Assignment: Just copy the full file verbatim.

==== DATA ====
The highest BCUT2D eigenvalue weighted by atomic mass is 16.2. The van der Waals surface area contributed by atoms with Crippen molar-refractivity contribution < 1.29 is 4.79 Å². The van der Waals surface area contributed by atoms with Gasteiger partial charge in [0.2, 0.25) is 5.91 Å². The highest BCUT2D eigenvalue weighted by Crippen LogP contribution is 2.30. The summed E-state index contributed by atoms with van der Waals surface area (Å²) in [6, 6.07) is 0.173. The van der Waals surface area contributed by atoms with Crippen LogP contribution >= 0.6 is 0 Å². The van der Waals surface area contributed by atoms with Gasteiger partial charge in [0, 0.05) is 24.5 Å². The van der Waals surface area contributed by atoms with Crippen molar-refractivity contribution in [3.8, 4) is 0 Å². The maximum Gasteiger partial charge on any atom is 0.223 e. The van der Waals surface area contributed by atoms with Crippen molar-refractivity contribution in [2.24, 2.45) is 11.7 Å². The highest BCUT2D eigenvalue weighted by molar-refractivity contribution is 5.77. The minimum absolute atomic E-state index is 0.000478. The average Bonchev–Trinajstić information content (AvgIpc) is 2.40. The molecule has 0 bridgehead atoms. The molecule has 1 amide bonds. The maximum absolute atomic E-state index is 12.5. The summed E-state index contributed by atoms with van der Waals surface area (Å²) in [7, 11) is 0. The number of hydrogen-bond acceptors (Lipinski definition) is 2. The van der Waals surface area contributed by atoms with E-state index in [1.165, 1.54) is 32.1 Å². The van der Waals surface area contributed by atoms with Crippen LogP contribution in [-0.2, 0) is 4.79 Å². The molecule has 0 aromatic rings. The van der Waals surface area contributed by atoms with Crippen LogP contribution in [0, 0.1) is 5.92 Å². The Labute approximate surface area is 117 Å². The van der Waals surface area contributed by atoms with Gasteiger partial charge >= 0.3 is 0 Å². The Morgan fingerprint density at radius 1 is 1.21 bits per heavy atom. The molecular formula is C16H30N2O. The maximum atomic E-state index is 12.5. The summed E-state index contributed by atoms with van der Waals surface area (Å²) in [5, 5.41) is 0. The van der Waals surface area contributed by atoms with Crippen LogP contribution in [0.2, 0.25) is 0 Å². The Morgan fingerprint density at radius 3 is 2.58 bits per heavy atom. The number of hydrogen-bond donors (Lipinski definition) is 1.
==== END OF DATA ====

The highest BCUT2D eigenvalue weighted by atomic mass is 16.2. The van der Waals surface area contributed by atoms with Crippen molar-refractivity contribution < 1.29 is 4.79 Å². The van der Waals surface area contributed by atoms with Gasteiger partial charge in [0.2, 0.25) is 5.91 Å². The highest BCUT2D eigenvalue weighted by Crippen LogP contribution is 2.30. The summed E-state index contributed by atoms with van der Waals surface area (Å²) in [6, 6.07) is 0.173. The van der Waals surface area contributed by atoms with Crippen LogP contribution >= 0.6 is 0 Å². The van der Waals surface area contributed by atoms with Gasteiger partial charge in [0, 0.05) is 24.5 Å². The van der Waals surface area contributed by atoms with Crippen molar-refractivity contribution in [3.8, 4) is 0 Å². The maximum Gasteiger partial charge on any atom is 0.223 e. The van der Waals surface area contributed by atoms with Crippen molar-refractivity contribution in [2.24, 2.45) is 11.7 Å². The highest BCUT2D eigenvalue weighted by molar-refractivity contribution is 5.77. The minimum absolute atomic E-state index is 0.000478. The average Bonchev–Trinajstić information content (AvgIpc) is 2.40. The molecule has 0 bridgehead atoms. The molecule has 1 amide bonds. The maximum absolute atomic E-state index is 12.5. The summed E-state index contributed by atoms with van der Waals surface area (Å²) in [7, 11) is 0. The number of hydrogen-bond acceptors (Lipinski definition) is 2. The van der Waals surface area contributed by atoms with E-state index in [1.165, 1.54) is 32.1 Å². The van der Waals surface area contributed by atoms with Crippen LogP contribution in [-0.2, 0) is 4.79 Å². The molecule has 0 aromatic rings. The van der Waals surface area contributed by atoms with Crippen LogP contribution in [0, 0.1) is 5.92 Å². The Labute approximate surface area is 117 Å². The van der Waals surface area contributed by atoms with Gasteiger partial charge >= 0.3 is 0 Å². The Morgan fingerprint density at radius 1 is 1.21 bits per heavy atom. The molecular formula is C16H30N2O. The maximum atomic E-state index is 12.5. The summed E-state index contributed by atoms with van der Waals surface area (Å²) in [5, 5.41) is 0. The van der Waals surface area contributed by atoms with Crippen LogP contribution in [0.2, 0.25) is 0 Å². The Morgan fingerprint density at radius 3 is 2.58 bits per heavy atom. The number of hydrogen-bond donors (Lipinski definition) is 1.